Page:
School Drop-Out and Push-Out Factors in Brazil : The Role of Early Parenthood, Child Labor, and Poverty
Ana Rute Cardoso
Institute for the Study of Labor (IZA); Instituto de Análisis Económic (IAE) Barcelona
World Bank - Latin America and Caribbean Region
World Bank Policy Research Working Paper No. 4178
This paper aims to identify the major drop-out and push-out factors that lead to school abandonment in an urban surrounding-the shantytowns of Fortaleza, Northeast Brazil. The authors use an extensive survey addressing risk factors faced by the population in these neighborhoods, which cover both in-school and out-of-school youth of both genders. They focus on the role of early parenthood, child labor, and poverty in pushing teenagers out of school. The potential endogeneity of some of the determinants is dealt with in the empirical analysis. The authors take advantage of the rich set of variables available and apply an instrumental variables approach. Early parenthood is instrumented with the age declared by the youngsters as the ideal age to start having sexual relationships. Work is instrumented using the declared reservation wage (minimum salary acceptable to work). Results indicate that early parenthood has a strong impact of driving teenagers out of school. Extreme poverty is another factor lowering school attendance, as children who have suffered hunger at some point in their lives are less likely to attend school. In this particular urban context, working does not necessarily have a detrimental effect on school attendance, which could be linked to the fact that dropping out of school leads most often to inactivity and not to work.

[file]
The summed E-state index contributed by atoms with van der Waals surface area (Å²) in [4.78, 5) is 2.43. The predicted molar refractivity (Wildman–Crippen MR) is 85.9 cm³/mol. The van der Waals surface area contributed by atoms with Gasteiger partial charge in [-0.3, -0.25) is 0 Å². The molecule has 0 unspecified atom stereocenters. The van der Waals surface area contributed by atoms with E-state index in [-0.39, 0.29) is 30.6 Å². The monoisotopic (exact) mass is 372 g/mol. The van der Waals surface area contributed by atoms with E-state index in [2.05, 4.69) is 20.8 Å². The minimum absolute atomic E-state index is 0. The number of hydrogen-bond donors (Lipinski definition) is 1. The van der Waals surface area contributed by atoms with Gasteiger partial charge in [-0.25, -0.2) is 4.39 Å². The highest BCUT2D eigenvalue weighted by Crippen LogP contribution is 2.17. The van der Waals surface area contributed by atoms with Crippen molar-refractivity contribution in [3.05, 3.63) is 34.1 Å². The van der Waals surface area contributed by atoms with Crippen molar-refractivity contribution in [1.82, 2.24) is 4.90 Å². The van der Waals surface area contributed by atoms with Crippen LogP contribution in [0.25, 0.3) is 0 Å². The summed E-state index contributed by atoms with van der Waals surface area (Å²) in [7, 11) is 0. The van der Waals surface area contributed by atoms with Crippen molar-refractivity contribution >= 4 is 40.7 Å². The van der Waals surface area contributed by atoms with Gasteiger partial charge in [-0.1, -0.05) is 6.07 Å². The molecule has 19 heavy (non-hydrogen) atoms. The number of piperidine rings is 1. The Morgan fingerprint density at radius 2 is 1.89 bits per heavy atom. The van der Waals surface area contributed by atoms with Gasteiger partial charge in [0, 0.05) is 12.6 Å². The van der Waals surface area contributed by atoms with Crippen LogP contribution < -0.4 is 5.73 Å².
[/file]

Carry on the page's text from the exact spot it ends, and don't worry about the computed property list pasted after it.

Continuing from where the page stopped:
Number of Pages in PDF File: 19
Keywords: Education For All, Youth and Governance, Population Policies, Tertiary Education, Street Childrenworking papers series
Date posted: March 23, 2007
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